Wednesday, October 2, 2019

Falling in love with the good, the true, and the beautiful

Griffith Park, 1997. Photo by Vince Miller.

Homiletic & Pastoral Review has a beautiful review by Father Christian Raab, O.S.B., of my memoir Sunday Will Never Be the Same. He writes that the book has "a striking narrative which, like a good mystery novel, invites the reader to make discoveries alongside the protagonist and not before her." And he adds,
Unlike most mystery novels, however, this book is more of a “who is it?” than a “who done it?” What the author discovers through her trials and triumphs over the course of many years is who God is — the truth of God’s solicitous presence, the truth of God’s love in Christ, the truth of the Church as God’s family, and the truth of Mary as a universal mother. In discovering these truths about God, the author also discovers her own true identity as God’s beloved.
I especially appreciated this insight of Father Raab's:
A case can be made that the book turns upon Goldstein’s reading of Chesterton’s The Man Who Was Thursday. Chesterton describes a conversation between an anarchist poet and a “poet of law and order.” The latter says: “It’s things going right that is poetic,” and “the most poetical thing in the world is not being sick.” Goldstein seems to have, by this point, already intuited that while much of rock music celebrates chaos and focuses on nihilistic despair, some of it, like the Boettcher music she has fallen in love with, manages to communicate the true and the good and the beautiful. Chesterton gives her a conceptual framework for better understanding her own taste and the impetus to more fully pursue what the good poets are pointing to.
Read the full review at the HPR website.

Note: If you purchase Sunday Will Never Be the Same or any other book through the Amazon links in this post or elsewhere on this page, I will receive a commission that I will donate in its entirety to support the HER Foundation's volunteer corps, which assists pregnant women who suffer from hyperemesis gravidarum. Thus far in 2019, I have donated $115 to the HER Foundation thanks to Dawn Patrol readers' Amazon purchases.

Friday, August 23, 2019

Response to Austin Ruse

Austin Ruse, the C-Fam president who has lately aligned himself with what he admiringly calls the "western chauvinists" known as the Proud Boys, in an op-ed appearing today on the Crisis website, accuses me of publicly countering what I see as "anti-Francis heresy."

Yes, that is correct. Ruse is excoriating me for standing with the pope.

But the most surprising thing about the Crisis piece is that it is presented as some kind of grand exposé about me, as if there has been a radical new development in my outlook. Sorry to disappoint those who think so, but the truth is that in all essentials I am still the same Catholic as I have always been, since my conversion in 2006 — and I have been dealing with online outbursts against me for over a decade.

Yes, I hate to break the news to Austin, but he has come very late to the anti-Dawn party. I was attacked for defending the Church’s pro-life, pro-chastity, and pro-marriage teachings after becoming a Catholic, and have since been attacked, as a theologian, for criticizing Christopher West’s distorted and highly sexualized presentation of St. John Paul II’s Theology of the Body. I have also been attacked for defending Catholic teachings against female ordination and gender ideology.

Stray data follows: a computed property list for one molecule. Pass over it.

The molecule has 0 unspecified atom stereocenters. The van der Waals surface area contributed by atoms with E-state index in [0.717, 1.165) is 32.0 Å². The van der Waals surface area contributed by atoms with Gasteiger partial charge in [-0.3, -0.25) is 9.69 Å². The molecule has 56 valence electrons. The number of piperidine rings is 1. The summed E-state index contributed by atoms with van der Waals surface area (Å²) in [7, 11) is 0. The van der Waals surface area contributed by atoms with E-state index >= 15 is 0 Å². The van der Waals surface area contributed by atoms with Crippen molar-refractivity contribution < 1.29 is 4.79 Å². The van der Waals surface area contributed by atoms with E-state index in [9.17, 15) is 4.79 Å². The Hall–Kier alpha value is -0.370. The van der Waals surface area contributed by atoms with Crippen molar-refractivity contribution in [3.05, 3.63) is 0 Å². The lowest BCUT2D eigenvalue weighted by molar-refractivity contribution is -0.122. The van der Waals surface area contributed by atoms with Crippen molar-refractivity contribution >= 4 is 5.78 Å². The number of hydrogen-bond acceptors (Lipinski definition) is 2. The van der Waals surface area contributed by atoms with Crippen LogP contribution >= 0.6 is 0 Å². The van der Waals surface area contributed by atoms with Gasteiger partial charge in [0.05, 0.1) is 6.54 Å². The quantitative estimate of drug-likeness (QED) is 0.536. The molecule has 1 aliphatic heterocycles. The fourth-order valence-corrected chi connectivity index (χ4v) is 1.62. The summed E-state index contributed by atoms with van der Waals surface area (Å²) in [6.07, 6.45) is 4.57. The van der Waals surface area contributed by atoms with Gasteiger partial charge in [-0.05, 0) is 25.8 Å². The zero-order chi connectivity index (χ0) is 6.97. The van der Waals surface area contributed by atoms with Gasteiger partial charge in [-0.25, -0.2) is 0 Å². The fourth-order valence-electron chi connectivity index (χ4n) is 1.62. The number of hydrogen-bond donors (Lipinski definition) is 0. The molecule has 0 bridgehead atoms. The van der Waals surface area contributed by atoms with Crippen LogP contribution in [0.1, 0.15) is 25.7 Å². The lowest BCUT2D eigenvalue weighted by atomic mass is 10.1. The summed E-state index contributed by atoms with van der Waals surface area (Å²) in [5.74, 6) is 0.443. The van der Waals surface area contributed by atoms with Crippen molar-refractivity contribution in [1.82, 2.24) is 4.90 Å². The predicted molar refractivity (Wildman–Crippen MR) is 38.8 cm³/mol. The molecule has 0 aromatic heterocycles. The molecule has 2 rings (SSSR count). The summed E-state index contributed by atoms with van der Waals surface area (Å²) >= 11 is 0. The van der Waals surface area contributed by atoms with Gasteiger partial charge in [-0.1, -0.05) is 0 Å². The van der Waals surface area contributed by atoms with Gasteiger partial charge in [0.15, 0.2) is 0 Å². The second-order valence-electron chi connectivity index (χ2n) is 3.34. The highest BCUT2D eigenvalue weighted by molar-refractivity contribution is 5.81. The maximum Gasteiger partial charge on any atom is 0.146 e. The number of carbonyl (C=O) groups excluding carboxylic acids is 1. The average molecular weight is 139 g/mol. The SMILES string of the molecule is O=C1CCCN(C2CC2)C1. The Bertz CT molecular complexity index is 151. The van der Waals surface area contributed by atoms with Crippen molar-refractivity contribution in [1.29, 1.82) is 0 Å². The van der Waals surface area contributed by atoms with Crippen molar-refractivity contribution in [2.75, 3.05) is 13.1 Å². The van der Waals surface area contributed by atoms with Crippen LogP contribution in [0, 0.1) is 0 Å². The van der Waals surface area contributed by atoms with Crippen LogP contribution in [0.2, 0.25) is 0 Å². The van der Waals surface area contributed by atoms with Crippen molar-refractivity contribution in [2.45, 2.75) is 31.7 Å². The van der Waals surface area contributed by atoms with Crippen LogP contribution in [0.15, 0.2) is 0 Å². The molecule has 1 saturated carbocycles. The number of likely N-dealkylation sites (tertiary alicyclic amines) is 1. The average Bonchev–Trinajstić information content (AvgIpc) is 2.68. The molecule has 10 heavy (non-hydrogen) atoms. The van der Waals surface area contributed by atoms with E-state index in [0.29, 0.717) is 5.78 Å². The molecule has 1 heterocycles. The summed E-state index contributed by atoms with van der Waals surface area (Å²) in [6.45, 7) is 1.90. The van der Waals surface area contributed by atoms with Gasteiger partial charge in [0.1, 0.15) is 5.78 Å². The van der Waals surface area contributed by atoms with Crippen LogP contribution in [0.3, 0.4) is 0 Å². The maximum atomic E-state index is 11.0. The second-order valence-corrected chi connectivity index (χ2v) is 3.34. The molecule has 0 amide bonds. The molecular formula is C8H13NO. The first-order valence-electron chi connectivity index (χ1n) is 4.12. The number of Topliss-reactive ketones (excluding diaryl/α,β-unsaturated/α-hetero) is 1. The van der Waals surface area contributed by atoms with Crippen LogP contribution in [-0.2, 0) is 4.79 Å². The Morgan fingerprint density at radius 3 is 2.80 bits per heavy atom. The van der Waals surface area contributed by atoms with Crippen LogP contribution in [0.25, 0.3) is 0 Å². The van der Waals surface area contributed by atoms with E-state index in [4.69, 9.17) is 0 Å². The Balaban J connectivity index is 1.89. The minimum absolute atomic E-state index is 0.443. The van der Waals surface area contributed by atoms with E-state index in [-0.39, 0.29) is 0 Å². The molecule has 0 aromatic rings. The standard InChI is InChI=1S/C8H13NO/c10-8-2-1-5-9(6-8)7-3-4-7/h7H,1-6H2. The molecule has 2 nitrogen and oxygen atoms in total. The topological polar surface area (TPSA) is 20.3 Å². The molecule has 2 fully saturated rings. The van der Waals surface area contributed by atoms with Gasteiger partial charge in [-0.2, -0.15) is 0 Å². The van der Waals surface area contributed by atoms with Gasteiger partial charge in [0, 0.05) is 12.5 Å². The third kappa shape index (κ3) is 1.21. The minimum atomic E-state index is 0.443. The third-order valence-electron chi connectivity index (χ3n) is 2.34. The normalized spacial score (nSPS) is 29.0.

Here I am in August 2018 defending the male priesthood before a thousand members of the Georgetown University community and their guests —watch at the 1:18:07 mark. It did not earn me any employment offers from Jesuit colleges.

So, now I am being attacked for defending the legitimacy and authority of the Supreme Pontiff. Normally I would not consider an article such as Ruse's worthy of a response. However, since friends have contacted me who were troubled by it, here are a few points readers should consider:
  • Ruse presents himself as an impartial commentator on issues concerning Cardinal Burke. That is not the case. He is in fact a close collaborator of the cardinal. According to Ruse's official bio on C-Fam's website, he and Burke are working on a book together, and the cardinal wrote the foreword for Ruse’s 2017 book Littlest Suffering Souls
  • Ruse lists among my alleged sins, "She doesn’t like Sophia Institute Press." I assume he is referring to my criticizing Sophia for publishing Taylor Marshall's Infiltration, a book that promotes bizarre anti-Masonic and even anti-Jewish conspiracy theories to argue that all popes since Pius XII have been infected with Modernism. (Here is a link to read my entire thread on Infiltration.) 
What Ruse doesn't mention is that Sophia Institute Press publishes Crisis magazine, where his article appears. That's an important piece of information that belongs in the article itself — not merely in the small print at the very bottom of the page.
  • Ruse sugarcoats the Catholic Herald's publication of a repugnantly anti-Semitic op-ed by Taki, which I protested. Yet the Herald's own Sohrab Ahmari deemed the article vile. Following Ahmari's complaint, the magazine quietly removed the op-ed from its website. Why would they have done this if they were not themselves embarrassed by it? (Ruse also neglects to note that his own editor at Crisis, Michael Warren Davis, was the US editor in chief at the Herald when Taki's piece ran in the magazine's US edition.)